The main pleasure of any extensive ukiyo-e (woodblock print) exhibition, like the "Floating World" show now on at the Mitsubishi Ichigokan Museum, is the evocation of the unique civilization that underlies this particular slab of global modernity.
Among the sleek office buildings of the surrounding Marunouchi district and the retro-modernity of the museum building itself, which replicates a Western-style office building from the Meiji Era (1868-1912), this collection of woodblock prints sounds a note that still resonates with a deeper and more essential Japan.
The show presents almost 600 separate works, sourced from the collection of Fumio Saito and the Kawasaki Isago no Sato Museum, of which Saito is the director. These are presented in three separate installments, with the first batch on display until July 15, so, yes, if you want to see the entire show you will have to make three trips.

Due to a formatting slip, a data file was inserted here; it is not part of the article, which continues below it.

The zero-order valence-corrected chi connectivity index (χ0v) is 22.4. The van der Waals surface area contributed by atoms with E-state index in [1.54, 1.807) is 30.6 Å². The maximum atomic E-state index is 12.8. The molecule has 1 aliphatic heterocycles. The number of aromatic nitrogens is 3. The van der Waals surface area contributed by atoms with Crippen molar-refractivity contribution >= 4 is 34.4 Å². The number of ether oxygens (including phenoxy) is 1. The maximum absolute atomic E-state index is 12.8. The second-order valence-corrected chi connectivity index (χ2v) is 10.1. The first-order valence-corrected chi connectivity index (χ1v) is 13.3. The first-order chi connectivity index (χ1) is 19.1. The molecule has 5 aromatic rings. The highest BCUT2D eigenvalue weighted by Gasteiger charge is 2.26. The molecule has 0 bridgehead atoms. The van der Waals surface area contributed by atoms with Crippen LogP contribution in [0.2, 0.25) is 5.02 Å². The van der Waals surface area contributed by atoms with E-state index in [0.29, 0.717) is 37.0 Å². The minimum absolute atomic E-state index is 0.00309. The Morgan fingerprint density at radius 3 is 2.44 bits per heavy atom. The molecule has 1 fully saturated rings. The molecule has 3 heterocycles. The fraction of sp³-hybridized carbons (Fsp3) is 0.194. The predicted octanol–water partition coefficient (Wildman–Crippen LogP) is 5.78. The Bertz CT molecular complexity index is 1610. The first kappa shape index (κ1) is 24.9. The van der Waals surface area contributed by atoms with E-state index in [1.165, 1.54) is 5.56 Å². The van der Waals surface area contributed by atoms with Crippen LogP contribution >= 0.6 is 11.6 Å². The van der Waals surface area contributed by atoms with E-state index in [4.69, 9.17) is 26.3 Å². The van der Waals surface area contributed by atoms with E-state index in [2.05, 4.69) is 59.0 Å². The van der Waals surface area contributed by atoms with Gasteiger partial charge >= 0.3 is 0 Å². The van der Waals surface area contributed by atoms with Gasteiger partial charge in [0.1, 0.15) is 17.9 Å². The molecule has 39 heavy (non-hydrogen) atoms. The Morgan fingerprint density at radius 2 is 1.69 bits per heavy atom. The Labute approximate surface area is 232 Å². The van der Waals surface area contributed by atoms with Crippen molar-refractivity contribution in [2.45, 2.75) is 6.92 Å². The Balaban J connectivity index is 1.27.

A total of 36 people were confirmed dead and seven remain missing on Wednesday after a series of landslides and flooding triggered by torrential rain overnight engulfed residential areas in Hiroshima, western Japan. (Kyodo)
The sports ministry has deemed a proposal to renovate the National Stadium for the 2020 Tokyo Olympics and Paralympics unrealistic, because of a number of drawbacks including insufficient earthquake resistance and building regulations that prohibit the blocking of sunlight from nearby structures. (The Japan News)
East Japan Railway Co., or JR East, announced new plans on Tuesday for three train lines linking Tokyo International Airport at Haneda and key stations in the Japanese capital by building a new underground station and tunnel. (Jiji Press)
The chief suspect in the murder of a wealthy Swiss-based Japanese asset manager and his wife whose bodies were found buried in a vacant lot in Kuki, Saitama Prefecture, in February 2013, pleaded not guilty as his trial opened in Tokyo on Tuesday. (Japan Today)
Local summer festivals in Tokyo were once lined with many street stalls run by organizations with links to organized crime. But festivals have undergone a makeover after a metropolitan government ordinance enacted in October 2011 banned event organizers from allowing gangs from becoming involved. (The Japan News)
A Sapporo assemblyman has drawn fire for posting comments online stating the indigenous Ainu group "no longer exists," and suggesting those who identify as Ainu are motivated by government programs that benefit the ethnic minority. (Japan Times)